Sunday, May 11, 2008
Reading for Pleasure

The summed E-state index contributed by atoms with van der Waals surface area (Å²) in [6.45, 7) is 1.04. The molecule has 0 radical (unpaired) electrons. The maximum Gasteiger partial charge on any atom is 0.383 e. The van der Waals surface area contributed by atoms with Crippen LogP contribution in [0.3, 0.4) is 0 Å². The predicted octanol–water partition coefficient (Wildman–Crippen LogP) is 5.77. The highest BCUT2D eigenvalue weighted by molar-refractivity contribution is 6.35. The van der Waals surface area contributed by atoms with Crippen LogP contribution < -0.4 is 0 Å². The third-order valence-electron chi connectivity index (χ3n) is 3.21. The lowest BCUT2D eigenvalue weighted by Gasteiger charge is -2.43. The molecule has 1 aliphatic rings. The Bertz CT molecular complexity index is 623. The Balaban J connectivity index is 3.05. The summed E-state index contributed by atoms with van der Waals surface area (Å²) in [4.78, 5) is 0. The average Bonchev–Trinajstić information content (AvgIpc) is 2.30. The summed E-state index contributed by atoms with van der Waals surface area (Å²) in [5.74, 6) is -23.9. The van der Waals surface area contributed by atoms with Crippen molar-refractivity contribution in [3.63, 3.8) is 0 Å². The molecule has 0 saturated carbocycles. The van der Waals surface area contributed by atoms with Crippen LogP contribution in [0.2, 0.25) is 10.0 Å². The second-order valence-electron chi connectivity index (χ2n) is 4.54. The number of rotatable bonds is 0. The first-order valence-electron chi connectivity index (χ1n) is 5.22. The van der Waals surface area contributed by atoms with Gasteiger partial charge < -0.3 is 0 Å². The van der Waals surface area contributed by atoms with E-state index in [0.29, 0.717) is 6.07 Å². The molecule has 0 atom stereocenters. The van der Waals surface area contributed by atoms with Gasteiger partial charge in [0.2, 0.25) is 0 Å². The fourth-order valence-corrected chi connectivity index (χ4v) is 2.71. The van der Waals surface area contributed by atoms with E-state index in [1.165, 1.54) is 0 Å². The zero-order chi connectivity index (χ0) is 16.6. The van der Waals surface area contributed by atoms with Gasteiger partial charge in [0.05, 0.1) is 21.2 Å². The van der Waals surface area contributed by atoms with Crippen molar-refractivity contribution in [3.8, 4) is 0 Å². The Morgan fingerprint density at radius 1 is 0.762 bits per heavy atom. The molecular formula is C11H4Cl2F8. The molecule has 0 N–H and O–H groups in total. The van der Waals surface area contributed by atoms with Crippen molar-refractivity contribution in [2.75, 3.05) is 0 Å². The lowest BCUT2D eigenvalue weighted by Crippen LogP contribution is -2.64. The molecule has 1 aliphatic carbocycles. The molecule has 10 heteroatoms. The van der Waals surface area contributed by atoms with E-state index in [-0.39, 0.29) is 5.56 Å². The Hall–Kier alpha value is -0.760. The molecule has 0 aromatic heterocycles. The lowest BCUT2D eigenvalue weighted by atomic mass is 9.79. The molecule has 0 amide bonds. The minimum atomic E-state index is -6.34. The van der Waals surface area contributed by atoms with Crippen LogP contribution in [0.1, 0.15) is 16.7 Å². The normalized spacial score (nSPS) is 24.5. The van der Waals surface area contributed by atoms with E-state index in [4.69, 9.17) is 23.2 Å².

Blame it on the busy life of someone trying to hit the ground running after long service leave AND stay in the holiday mode for a while but I've been remiss in blogging lately. There are many subjects I want to write about, still percolating in my mind and will no doubt find their home here in due course. But on last week I was able to take a photo of my students in the reading area of the library (a designated part of the library with comfy chairs and small round tables) and I hope I was able to show some of the love of reading that this practice our school has adopted has generated. Late last year when the program had been running for a year the library gave me some date to show that the amount of fiction borrowed had increased by a significant amount compared to the last years records. What I wanted to have was a place and a time in the curriculum where our teachers put their money (investment of time) where their mouth is. If we value reading for pleasure and see it as something that will enefit the students in their quest to become conscious life-long learners we have to give a time and place for it in the curriculum. iT's no good saying there is too much material to cover, that we don't have time. So in our school the reading for pleasure is exactly that. It is not associated with any assessment or extra work. There are no restrictions on what they can read - it can be fiction, non-fiction, magazine, newspapers or picture books. They do not have to finish the book or report on it in any way. The only requirements is that they don't chat to each other while reading (and I am even in two minds about that) but I want to generate at atmosphere of calm and peace and pleasure associated with reading. Each English class from Year 7 to Year 11 has a half or one period a cycle devoted to this and it is great if the teacher can model reading for pleasure as well. It is hardly a chore for English teachers. So why was I a bit miffed when I explained to a parent what our system was and he said "wish I got paid for sittng around and reading!" Any way the students love it, the borrowings are going up and when we do have student volunteers talk to the class about books they are reading at the end of each session, I get to hear how much they value our system. I think Stephen Krashen, who inspired me, would be proud, and I thank the librarians at school for organising it all.
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